Most new permanent residency cards are valid for five years, but Goodale’s office pointed out that permanent residents can become inadmissible on security grounds or for a misrepresentation, under the Immigration and Refugee Protection Act.

“The government of Canada is unwavering in its commitment to protect the safety and security of Canadians,” said Bardsley.

“We continue to take appropriate action to counter threats to Canada, its citizens and its interests around the world.”

Changes raise red flags

Ossowski told Goodale that the border agency identified a number of “vulnerabilities” and is taking steps to “respond to this incident and to prevent similar incidents from occurring in the future.”

Those steps include introducing new fail-safes to the global case management system, updating the national targeting program, which helps the CBSA identify suspected high-risk people and goods, and changing the passenger information system.

In a statement to CBC News the border agency said its internal review policies and procedures have been “refined” in light of the incident.

But Sundberg, who spent 15 years working for the CBSA’s predecessor, said the changes involve updating significant computer systems and working with international partners, raising some red flags.

“I don’t think one case, one mistake would trigger all of these major changes,” he said.

“I don’t believe this is the only case. I think that this is probably more common than we believe, and it comes down to process, it comes down to organizational structure and it comes down to investment in officers. So, it’s concerning.”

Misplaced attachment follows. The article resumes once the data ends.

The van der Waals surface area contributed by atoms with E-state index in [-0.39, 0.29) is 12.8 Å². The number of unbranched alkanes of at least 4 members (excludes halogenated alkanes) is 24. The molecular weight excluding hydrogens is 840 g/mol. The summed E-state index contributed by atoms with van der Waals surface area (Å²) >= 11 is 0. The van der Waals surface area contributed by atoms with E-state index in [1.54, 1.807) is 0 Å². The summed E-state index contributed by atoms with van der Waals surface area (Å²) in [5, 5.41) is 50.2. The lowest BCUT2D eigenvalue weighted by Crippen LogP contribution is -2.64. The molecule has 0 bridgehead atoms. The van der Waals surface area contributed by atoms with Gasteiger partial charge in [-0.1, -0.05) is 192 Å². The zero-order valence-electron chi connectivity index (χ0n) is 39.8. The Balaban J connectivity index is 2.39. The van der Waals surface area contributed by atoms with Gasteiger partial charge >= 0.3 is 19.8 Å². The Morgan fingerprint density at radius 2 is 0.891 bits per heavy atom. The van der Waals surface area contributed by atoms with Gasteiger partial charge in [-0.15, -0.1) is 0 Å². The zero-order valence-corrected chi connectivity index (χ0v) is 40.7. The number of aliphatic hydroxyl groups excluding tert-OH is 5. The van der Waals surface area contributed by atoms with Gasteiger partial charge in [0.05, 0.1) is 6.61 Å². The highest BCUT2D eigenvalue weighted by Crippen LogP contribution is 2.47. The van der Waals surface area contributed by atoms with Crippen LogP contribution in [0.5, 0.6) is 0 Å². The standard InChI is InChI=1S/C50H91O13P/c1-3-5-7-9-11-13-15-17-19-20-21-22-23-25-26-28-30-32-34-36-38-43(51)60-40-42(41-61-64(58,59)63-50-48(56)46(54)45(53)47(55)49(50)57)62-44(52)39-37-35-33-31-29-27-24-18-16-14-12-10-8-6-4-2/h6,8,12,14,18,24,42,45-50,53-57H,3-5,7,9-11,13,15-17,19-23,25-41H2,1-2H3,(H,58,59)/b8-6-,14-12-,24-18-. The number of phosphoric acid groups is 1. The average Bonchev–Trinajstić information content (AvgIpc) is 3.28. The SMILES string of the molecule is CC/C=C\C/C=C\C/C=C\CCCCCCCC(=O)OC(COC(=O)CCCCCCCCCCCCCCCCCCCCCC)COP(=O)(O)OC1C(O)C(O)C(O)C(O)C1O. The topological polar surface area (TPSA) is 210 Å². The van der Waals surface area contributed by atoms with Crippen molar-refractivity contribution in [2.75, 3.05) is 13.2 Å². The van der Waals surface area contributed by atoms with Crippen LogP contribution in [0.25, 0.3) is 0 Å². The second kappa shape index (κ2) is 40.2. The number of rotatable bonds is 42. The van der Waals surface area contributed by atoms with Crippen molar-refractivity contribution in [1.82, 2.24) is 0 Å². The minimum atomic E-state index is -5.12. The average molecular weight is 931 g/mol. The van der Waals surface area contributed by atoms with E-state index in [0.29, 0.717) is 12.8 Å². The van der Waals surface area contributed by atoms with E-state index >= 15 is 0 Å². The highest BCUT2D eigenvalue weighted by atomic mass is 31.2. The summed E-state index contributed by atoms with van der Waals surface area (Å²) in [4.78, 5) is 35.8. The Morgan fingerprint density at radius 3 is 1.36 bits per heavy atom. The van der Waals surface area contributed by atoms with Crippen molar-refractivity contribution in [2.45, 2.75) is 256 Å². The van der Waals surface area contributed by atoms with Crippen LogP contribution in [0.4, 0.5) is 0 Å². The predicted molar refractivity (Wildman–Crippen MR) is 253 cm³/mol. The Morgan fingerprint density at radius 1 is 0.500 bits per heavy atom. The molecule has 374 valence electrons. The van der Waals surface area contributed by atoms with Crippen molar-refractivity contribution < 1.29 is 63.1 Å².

Asked about the incident, Immigration, Refugees and Citizenship Canada said it’s offering its officers more training.

Call for oversight

“The department is delivering ongoing training to IRCC officers to identify potential security concerns in order to mitigate human error,” said spokesperson Nancy Caron.

Sundberg said cases like this highlight the need for independent oversight of the CBSA.

“I don’t buy it. I don’t believe that this is a one-off, that this is the ‘something went wrong.’ I think that this is yet another case that went public, that the government is like ‘Uh oh, we better do something,'” he said.

“This is why we need to have arm’s-length oversight of the CBSA so that when things go aside, when things go wrong that there is an independent civilian body that’s overseeing this for the interests of Canadians and to ensure best practices.”

Last month the Opposition Conservatives called for a review and audit of the immigration screening system after a CBC News investigation revealed a Somali gang member with an extensive criminal record was twice released in Canada.

The case of Abdullahi Hashi Farah also highlighted a lack of communication, this time between the CBSA and the Immigration and Refugee Board.

Officers gained access to his phone, which had evidence of illegal activity, but didn’t immediately pass that information on to the IRB.